Few people today will know what a Horch is, but in the 1930s it was one of Europe’s most respected marques — and in a case of history repeating itself, it could well be back by 2020/21.
Now Audi is reportedly planning to resurrect Horch as a super-luxury challenger to Maybach, Bentley and Rolls-Royce.
Prussian-born August Horch worked for Carl Benz from 1896 before setting up his own company three years later in Zwickau.
His first cars emerged in 1901 and in 1910 he had a legal stoush with his former partners in Horch Automobil which precluded him from using his own name.
Determined to keep at least a semblance of his name, old August chose Audi – a Latinised version of Horch.
In 1932 Horch and Audi kissed and made up, and with fellow German brands DKW and Wanderer, set up the Auto Union motoring giant, which, in 1964, was acquired by the Volkswagen Group.
Among the group’s many pre-war achievements were the Silver Arrow racing cars, developed by Ferdinand Porsche and Robert Eberan von Eberhorst, and driven by the stars of the 1930s, among them Bernd Rosemeyer, Hans Stuck, Tazio Nuvolari and Ernst von Delius.
The Horch brand was regarded as one of Germany’s finest.
Field Marshall Erwin Rommel owned a rather special one: a stunning 951 cabriolet with body by Erdmann and Rossi.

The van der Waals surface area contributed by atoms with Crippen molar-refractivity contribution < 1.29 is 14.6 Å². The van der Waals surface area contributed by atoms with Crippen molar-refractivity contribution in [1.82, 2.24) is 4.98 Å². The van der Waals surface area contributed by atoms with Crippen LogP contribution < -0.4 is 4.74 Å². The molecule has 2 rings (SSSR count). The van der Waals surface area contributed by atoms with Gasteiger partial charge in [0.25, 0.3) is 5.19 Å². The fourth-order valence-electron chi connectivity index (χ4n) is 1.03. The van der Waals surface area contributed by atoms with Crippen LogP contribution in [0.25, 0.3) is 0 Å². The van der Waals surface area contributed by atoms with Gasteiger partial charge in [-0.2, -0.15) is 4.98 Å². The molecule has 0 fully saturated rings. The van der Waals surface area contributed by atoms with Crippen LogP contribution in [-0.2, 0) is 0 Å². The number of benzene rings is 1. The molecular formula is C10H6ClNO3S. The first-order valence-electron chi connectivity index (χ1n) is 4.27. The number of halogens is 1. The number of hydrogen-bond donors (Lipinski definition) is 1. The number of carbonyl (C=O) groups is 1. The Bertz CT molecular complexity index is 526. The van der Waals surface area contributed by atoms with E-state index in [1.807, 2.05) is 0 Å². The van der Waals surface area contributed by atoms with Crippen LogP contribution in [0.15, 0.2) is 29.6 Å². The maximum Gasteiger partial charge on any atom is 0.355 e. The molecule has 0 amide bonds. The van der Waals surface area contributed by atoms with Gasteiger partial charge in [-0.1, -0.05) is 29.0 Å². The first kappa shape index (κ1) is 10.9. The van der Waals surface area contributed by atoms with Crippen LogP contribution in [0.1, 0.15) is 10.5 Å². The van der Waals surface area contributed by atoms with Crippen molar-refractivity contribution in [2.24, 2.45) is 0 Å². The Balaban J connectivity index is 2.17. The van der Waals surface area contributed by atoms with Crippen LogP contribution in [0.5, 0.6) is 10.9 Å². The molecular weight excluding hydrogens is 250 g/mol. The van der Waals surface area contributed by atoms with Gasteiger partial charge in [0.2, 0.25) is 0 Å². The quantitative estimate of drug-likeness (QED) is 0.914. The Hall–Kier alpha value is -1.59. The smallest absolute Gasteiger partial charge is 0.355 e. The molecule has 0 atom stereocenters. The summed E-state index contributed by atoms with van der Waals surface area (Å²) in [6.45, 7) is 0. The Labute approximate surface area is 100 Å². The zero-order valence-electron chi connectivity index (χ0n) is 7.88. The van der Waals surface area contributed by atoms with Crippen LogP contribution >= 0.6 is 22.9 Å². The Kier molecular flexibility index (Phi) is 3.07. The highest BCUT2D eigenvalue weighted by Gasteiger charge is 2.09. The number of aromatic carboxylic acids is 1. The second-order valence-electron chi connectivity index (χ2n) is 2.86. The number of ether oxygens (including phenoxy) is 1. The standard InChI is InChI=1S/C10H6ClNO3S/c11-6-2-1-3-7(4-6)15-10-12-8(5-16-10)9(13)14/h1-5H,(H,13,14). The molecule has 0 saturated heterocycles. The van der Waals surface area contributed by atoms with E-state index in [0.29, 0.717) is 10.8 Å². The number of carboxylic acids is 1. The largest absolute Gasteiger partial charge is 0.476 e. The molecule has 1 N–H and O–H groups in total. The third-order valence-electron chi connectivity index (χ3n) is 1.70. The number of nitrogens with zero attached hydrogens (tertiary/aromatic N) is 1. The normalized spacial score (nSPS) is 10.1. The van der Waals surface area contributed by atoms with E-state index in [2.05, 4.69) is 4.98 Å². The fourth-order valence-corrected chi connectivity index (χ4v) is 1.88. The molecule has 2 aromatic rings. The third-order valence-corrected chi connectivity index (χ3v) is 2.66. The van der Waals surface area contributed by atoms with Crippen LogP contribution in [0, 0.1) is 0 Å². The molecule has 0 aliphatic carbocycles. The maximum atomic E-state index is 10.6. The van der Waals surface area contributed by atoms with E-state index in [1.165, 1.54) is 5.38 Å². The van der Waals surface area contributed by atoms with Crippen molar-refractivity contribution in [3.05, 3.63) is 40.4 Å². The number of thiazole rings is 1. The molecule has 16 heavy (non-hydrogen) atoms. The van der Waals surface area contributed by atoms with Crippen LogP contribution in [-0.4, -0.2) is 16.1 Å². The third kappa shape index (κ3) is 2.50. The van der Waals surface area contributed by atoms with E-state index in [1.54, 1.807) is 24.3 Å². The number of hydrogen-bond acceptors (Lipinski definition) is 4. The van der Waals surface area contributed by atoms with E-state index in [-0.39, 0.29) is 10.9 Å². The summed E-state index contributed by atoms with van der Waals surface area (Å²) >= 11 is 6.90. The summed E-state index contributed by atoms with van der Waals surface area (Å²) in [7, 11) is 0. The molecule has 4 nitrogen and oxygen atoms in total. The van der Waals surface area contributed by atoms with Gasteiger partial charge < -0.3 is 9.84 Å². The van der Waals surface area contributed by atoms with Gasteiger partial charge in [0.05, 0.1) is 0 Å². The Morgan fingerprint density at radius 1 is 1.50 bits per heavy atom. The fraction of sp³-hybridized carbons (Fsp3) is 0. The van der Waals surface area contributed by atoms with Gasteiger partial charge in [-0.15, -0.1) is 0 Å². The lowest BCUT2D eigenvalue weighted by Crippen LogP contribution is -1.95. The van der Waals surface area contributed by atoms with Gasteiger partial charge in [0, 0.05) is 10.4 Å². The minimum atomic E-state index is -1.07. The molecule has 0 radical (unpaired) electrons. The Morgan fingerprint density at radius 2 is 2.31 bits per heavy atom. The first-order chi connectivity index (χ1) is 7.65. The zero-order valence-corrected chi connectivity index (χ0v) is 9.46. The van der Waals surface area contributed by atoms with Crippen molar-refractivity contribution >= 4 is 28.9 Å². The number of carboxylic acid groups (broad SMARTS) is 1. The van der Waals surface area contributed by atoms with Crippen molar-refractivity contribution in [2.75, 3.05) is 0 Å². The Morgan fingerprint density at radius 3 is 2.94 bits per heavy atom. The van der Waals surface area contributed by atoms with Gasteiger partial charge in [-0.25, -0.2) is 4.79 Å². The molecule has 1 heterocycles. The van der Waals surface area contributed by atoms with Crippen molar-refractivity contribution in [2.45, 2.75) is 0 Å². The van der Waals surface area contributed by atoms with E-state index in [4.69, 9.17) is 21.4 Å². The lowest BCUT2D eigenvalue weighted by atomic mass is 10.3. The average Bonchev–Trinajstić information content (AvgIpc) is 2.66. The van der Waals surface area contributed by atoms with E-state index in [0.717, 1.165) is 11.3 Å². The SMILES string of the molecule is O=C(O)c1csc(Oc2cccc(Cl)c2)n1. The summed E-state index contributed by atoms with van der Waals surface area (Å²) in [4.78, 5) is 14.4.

Talk at the moment is that a range-topping A8 with a Horch badge will be introduced when the Audi flagship sedan gets a mid-cycle update in the next two or three years.
Like the Maybach S-Class, the Horch A8 will have individual touches like unique wheels and a Horch badge on the C-pillars and it might be powered by a 6.0-litre twin-turbo W12 sourced from fellow VW Group brand, Bentley.
Audi, well aware of Daimler’s disastrous experience when it tried to present Maybach as a stand-alone brand, will probably take a more cautious line with Horch.
People with long memories will likely look forward to its launch, since Horch was a revered name in its day.
It produced Germany’s first eight-cylinder car in 1926, then dropped its four-cylinder line and went on to concentrate entirely on large, distinguished eight-cylinder models, which soon became synonymous with elegance, luxury and technology.
By 1932, Horch had 44 per cent of the over 4.2-litre German car market.
Its big cars had straight-eight engines of up to 5.0 litres and the more compact ones had 3.5-litre V8 power.
From 1927 until 1940, about 40,000 eight-cylinder cars were built.
How many survive is not known, but it seems likely the brand will do a phoenix and come back to take its place in the elite circles before long.